The action, which expands the administration’s rewrite of U.S. environmental laws, is the latest that targets protections, including for water, air and public lands.
Endangered Species Act
Under the old plan, a wolf that attacked livestock twice or more over any period of time was deemed a “chronic depredator” and could be killed in the eastern third of the state, where wolves are managed by the state. The new plan will allow the state to kill wolves after two confirmed attacks during a nine-month period.
The U.S. Fish and Wildlife Service is hosting a public hearing to take comments on the agency’s proposal to remove the gray wolf from the List of Endangered and Threatened Wildlife on June 25 in Brainerd, Minn. And as more than a million public comments have already come in, the 480-seat Franklin Arts Center auditorium in Brainerd, in north-central Minnesota, is expected…
Announces it will reopen the public comment period and reconsider whether to protect the grouse under the Endangered Species Act.
Northeast Ohio organization takes on USFWS policies.
BOISE, Idaho — Public lands managers are losing a battle against a devastating combination of invasive plant species and wildfires in the vast sagebrush habitats in the U.S. West that support cattle ranching and recreation and are home to an imperiled bird, officials said. The Western Association of Fish & Wildlife Agencies in a 58-page report released this month says…
(Bureau of Land Management)BILLINGS, Mont. — Animal rights advocates announced a lawsuit against the federal government on Wednesday in a bid to make a Montana mustang population the first group of wild horses to be protected under the Endangered Species Act. A prior attempt to secure protections for wild horses across the western U.S. as imperiled wildlife failed. But supporters…
State wants to avoid complicating legal battles over federal protections for the animals.
A subspecies of the gray wolf, Mexican wolves nearly disappeared in the 1970s. The federal government added them to the endangered species list in 1976. (U.S. Fish and Wildlife Service photo)ALBUQUERQUE, N.M. — U.S. wildlife managers failed to adopt a recovery plan for the endangered Mexican gray wolf that would protect against illegal killings and the consequences of inbreeding, according…
Says U.S. Forest Service is violating environmental laws by failing to do mandatory consulting on the 23 projects with other federal agencies and instead is continuing to authorize the irrigation diversions in violation of the Endangered Species Act.
(Photo courtesy of U.S. Fish and Wildlife Service)DENVER – The U.S. Fish and Wildlife Service announced earlier this week that a scientific review of the Canada lynx in the contiguous United States concludes that the animal may no longer warrant protection under the Endangered Species Act (ESA) and should be considered for delisting due to recovery. The recommendation is the…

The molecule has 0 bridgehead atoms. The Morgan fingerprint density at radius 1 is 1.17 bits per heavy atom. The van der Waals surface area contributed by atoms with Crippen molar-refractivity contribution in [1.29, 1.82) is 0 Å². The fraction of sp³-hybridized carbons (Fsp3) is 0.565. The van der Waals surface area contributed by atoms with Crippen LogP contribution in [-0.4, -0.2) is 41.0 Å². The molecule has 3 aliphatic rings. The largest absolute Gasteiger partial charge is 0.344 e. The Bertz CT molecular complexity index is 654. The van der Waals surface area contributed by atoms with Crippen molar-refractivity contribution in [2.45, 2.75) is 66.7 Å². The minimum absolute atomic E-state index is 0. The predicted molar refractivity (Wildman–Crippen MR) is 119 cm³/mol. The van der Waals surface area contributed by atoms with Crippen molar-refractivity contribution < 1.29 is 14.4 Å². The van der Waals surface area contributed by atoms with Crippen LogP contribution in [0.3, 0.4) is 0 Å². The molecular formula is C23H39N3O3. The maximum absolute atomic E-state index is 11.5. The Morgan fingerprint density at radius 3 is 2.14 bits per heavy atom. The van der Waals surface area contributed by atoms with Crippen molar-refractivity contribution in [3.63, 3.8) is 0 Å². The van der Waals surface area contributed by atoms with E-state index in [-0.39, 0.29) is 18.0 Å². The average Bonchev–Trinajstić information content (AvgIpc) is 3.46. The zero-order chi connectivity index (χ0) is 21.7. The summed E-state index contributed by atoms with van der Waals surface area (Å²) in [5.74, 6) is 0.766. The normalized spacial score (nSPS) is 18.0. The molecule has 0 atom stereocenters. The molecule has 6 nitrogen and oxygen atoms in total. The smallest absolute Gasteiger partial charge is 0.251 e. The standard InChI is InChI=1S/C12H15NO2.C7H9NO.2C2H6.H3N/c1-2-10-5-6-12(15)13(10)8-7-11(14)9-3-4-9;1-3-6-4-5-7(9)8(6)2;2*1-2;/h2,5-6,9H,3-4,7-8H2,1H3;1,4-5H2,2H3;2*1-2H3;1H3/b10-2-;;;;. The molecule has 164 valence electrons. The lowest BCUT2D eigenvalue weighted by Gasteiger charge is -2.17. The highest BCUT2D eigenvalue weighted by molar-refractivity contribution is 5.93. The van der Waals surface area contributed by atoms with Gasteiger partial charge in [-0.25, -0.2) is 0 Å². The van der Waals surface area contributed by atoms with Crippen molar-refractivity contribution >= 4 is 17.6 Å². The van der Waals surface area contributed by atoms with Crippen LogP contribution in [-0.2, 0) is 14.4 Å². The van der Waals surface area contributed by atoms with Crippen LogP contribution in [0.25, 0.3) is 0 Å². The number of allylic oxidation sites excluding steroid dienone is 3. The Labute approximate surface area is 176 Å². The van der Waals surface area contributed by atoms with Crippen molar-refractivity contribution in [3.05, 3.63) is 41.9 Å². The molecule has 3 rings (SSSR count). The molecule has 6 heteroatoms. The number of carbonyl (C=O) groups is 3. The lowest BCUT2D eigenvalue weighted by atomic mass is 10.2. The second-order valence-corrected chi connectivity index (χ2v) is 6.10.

The fish live in rivers from Maine to Florida, and conservationists have long made the case that their declining populations pose a major problem for the health of ecosystems along the East Coast.
Order reverses 2014 re-classification by U.S. wildlife officials for 40-50 bears of the Cabinet-Yaak bear population under the federal Endangered Species Act.
The Columbia-Snake River Irrigators Association wants the government to convene a Cabinet-level committee with the power to allow exemptions to the Endangered Species Act. Known as the “God squad” because its decisions can lead to extinctions of threatened wildlife, it has only gathered three times – the last 25 years ago during a controversy over spotted owl habitat in the Northwest.
The bills come as a federal court lifted federal protections for gray wolves in Wyoming and the Trump administration moved to lift protections for grizzly bears in and near Yellowstone National Park. Interior Secretary Ryan Zinke also is reviewing federal efforts to conserve the imperiled sage grouse in 11 Western states.
Since conservation of the Mexican gray wolf began in the 1980s, the Arizona agency has spent more than $7 million on recovery efforts.
The plaintiffs are 17 tribes, clans and individuals from Montana, South Dakota, North Dakota, Wyoming, Arizona, New Mexico and Canada, with two more tribes from Nebraska and South Dakota being added.
Document calls for focusing recovery of wolves in core areas of predators’ historic range.
Scientists are trying to perfect a new, more accurate DNA test for bears and benefited from the Columbus Zoo’s controlled samples from a known family of animals. The reference data illustrate how genetic patterns change in a population over time. It could someday pin down criminals who harm polar bears, which are protected by the Marine Mammal Protection Act and the Endangered Species Act, on which the bears are listed as threatened.
Cross-fostering project aimed at boosting genetic diversity among wolves in the wild in New Mexico and Arizona.
Timeline for publishing final rule for delisting the grizzly reportedly unclear, in part because of the transition of presidential administrations and reviews at U.S. Fish and Wildlife Service.
Since coming under the protection of the Endangered Species Act, grizzlies have steadily expanded their habitat outward from the population’s core in Yellowstone National Park.
Meanwhile, both sides in the debate are waiting for a federal appeals court to decide whether to uphold lower court rulings that put wolves in Minnesota, Wisconsin, Michigan and Wyoming back on the list or to let the U.S. Fish and Wildlife Service return management of the species to the states.
Efforts continue to bolster struggling population in region.
It’s the latest skirmish in the federal government’s long and troubled effort to restore the rare Mexican gray wolf to part of their original range under the Endangered Species Act